Long-term datasets are necessary to examine human impacts on ecosystems . However, standardized scientific inquiry generally only dates back 30–40 years. Therefore, alternative approaches are necessary to obtain long-term ecological data. For example, previous studies have used newspaper reports to derive fish catch rates , historical photographs to study phenology  and fish size distribution , as well as fish bone data from archaeological excavations to derive growth parameters . Photographs have also been used to provide useful information about marine animal populations 6 and 7. Inspired by these approaches, we collected and analysed amateur photographs of the major seabird colony in the Baltic Sea. Based on these photographs, we reconstructed a uniquely long (98 years) time series of the population trend of common guillemots (Uria aalge). We found that the population has increased from low numbers in the early 20th century, to a historically high level today. Changing population trends appear linked to variable human influence on this marine ecosystem.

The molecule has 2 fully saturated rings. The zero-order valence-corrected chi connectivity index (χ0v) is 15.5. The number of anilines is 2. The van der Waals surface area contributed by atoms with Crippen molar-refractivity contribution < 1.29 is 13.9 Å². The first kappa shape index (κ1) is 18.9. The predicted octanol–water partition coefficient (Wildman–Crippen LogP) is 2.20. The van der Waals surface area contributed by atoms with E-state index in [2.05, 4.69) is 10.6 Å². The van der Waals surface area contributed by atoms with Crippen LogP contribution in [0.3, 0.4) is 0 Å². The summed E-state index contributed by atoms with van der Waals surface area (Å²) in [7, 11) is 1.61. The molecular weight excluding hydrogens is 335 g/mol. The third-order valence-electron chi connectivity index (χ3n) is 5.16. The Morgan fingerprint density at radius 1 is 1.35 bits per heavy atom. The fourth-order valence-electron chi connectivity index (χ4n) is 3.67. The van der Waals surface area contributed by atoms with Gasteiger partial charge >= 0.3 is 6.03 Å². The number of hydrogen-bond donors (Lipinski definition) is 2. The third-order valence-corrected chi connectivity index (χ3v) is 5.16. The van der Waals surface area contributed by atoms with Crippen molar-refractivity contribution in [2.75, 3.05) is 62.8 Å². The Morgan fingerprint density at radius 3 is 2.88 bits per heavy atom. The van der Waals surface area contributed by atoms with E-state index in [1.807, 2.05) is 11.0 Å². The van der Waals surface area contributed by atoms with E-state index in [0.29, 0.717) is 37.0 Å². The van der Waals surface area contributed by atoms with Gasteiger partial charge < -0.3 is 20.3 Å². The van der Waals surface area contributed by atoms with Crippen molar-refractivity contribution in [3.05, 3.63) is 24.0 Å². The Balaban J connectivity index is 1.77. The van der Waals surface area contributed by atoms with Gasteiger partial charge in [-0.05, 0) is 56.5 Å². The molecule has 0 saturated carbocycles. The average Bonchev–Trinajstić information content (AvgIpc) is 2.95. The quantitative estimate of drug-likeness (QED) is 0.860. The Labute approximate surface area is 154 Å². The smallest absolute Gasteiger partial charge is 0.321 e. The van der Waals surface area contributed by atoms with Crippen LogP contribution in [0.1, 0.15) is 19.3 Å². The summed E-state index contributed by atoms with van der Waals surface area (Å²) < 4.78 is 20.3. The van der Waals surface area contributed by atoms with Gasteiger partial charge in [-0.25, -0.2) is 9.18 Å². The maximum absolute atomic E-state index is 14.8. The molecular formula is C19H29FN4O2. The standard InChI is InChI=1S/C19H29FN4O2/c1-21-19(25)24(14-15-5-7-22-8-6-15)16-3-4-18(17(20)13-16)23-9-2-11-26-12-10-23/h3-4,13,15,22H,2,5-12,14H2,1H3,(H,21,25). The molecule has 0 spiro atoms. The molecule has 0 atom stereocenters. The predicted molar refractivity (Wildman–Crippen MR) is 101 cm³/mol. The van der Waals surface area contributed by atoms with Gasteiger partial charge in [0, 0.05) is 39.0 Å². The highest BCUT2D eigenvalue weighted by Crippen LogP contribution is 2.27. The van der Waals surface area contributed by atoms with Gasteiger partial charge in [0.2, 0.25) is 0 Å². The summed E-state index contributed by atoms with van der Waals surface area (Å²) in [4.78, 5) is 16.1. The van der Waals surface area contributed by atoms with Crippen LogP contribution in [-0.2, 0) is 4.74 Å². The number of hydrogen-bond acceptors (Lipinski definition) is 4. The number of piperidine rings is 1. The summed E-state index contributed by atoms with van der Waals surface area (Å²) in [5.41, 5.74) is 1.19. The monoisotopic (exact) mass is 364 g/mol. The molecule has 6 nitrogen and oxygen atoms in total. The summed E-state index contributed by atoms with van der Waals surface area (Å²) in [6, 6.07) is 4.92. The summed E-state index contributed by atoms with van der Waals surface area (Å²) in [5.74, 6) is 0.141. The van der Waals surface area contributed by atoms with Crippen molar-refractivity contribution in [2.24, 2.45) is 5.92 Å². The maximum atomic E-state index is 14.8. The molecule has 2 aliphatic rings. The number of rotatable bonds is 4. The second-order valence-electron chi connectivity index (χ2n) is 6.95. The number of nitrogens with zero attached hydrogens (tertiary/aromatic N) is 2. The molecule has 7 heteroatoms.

Hentati-Sundberg, J., & Olsson, O. (2016, March 21). Amateur photographs reveal population history of a colonial seabird. Current Biology. Cell Press. https://doi.org/10.1016/j.cub.2016.02.007